- Action Girl: Mala, which is pretty unusual considering she grew up in a society without weapons.
- Aliens Speaking English: Averted. The Terrian language is rendered in English for the viewers' convenience, but Mala requires Giddy's help to communicate with Jim.
- Almost Out of Oxygen: Jim runs out of oxygen in his spacesuit, and the other protagonists have to synthesize it for him. Later in the movie, Jim has to choose between pumping oxygen into a room to save his brother, or to pump the native air into a room to save the female protagonist. He takes a third option.
- Anyone Can Die: Jim, and Mala's father.
- Apocalypse How: The terraformer can create a breathable atmosphere for humans... but in the process, will kill all native life.
- Crouching Moron, Hidden Badass: Not only the Superweapon Surprise; the Terrians fight surprisingly well for such a pacifistic people.
- Because they weren't always "Celebrating Life"
- Exposition Beam: Used in place of Translator Microbes.
- First Contact: For both species, although the film focuses on the Terrians.
- Gadgeteer Genius: Mala.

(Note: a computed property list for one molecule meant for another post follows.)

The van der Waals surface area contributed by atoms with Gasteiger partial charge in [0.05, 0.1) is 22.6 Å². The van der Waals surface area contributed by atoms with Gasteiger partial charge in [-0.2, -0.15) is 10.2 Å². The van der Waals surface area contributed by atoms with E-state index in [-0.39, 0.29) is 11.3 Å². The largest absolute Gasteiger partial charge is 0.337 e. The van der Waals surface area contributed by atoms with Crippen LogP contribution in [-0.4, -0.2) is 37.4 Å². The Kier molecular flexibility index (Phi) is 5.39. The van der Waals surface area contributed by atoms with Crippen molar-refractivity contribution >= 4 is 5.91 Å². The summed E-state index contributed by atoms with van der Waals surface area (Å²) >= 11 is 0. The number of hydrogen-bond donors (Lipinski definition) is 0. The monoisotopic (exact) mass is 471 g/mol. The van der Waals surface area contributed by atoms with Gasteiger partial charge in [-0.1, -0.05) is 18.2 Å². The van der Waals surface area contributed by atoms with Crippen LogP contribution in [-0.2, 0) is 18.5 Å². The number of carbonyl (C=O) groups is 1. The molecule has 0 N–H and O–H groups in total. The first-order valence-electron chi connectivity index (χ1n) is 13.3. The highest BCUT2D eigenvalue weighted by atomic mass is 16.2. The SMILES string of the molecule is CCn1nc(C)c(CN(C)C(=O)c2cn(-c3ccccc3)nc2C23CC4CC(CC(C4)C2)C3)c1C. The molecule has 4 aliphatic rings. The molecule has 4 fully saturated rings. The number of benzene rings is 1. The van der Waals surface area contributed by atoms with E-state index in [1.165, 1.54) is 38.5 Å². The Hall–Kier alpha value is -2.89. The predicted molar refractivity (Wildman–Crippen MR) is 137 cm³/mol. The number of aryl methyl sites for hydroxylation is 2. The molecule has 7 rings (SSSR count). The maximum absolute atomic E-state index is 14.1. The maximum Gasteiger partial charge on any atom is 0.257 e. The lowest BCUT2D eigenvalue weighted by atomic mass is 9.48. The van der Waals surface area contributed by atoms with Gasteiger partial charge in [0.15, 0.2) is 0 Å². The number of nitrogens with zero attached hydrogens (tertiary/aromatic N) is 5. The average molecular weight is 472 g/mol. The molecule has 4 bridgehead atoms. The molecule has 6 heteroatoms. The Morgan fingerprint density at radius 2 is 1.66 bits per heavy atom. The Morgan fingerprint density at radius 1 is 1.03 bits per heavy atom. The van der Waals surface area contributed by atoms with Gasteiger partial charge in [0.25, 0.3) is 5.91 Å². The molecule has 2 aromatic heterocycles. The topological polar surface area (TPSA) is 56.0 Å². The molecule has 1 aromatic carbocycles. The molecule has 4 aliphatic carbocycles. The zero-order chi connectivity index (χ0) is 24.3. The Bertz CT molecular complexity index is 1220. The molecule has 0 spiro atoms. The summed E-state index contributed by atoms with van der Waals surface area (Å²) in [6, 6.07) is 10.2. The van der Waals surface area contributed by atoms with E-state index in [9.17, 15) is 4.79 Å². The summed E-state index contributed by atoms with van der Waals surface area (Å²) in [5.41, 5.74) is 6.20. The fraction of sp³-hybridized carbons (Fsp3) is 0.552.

- General Ripper: General Hemmer.
- Grey and Gray Morality: No one in this film is evil; the Terrians' Big Brother is well meaning and kind, and most of the humans don't want to invade, but see no other option as their ship will fail in about two months, which is why the villain is so willing to do whatever it takes.
- Heroic Sacrifice: Jim, who died destroying the terraformer.
- Humans Are Cthulhu
- Innocent Aliens: The Terrians... mostly. Those low hanging clouds in the Forbidden Zone? Ash clouds from a war that nearly destroyed their species.
- Invisible Advertising: Lionsgate gave the film a very light marketing campaign (seemingly only promoting it with PG-13 genre films), reduced the theatre count on the film just days before opening (from 2,500 to only 1,000 theatres) and left it for dead against Wolverine. Most theatres pulled it after a week as a result. Also, the 3-D version was released in fewer theatres than usual (despite the few ads heavily promoting the 3-D).
- Kick the Dog: The Sadistic Choice General Hemmer forces upon Jim. Subverted in that Jim's brother was apparently in on the plan and agreed to it in order to confirm Jim's loyalty.
- Lampshade Hanging: General Hammer lampshades the terraforming device taking seven days, an obvious reference to Genesis, by saying, "Very biblical, don't you think?"
- Literary Agent Hypothesis: In the beginning of the film we are introduced to aliens... that surprisingly speak English. Later on, one of the aliens meets an English speaking human, at which point we realize that they actually can't understand each other. Obviously, the aliens are speaking their own language, and the filmmakers just gave it to us in English to make it easier to understand. Though it leads to a bit of confusion the first time the alien and human meet when one realizes that their first few lines (both of which we hear in English) are actually in different languages.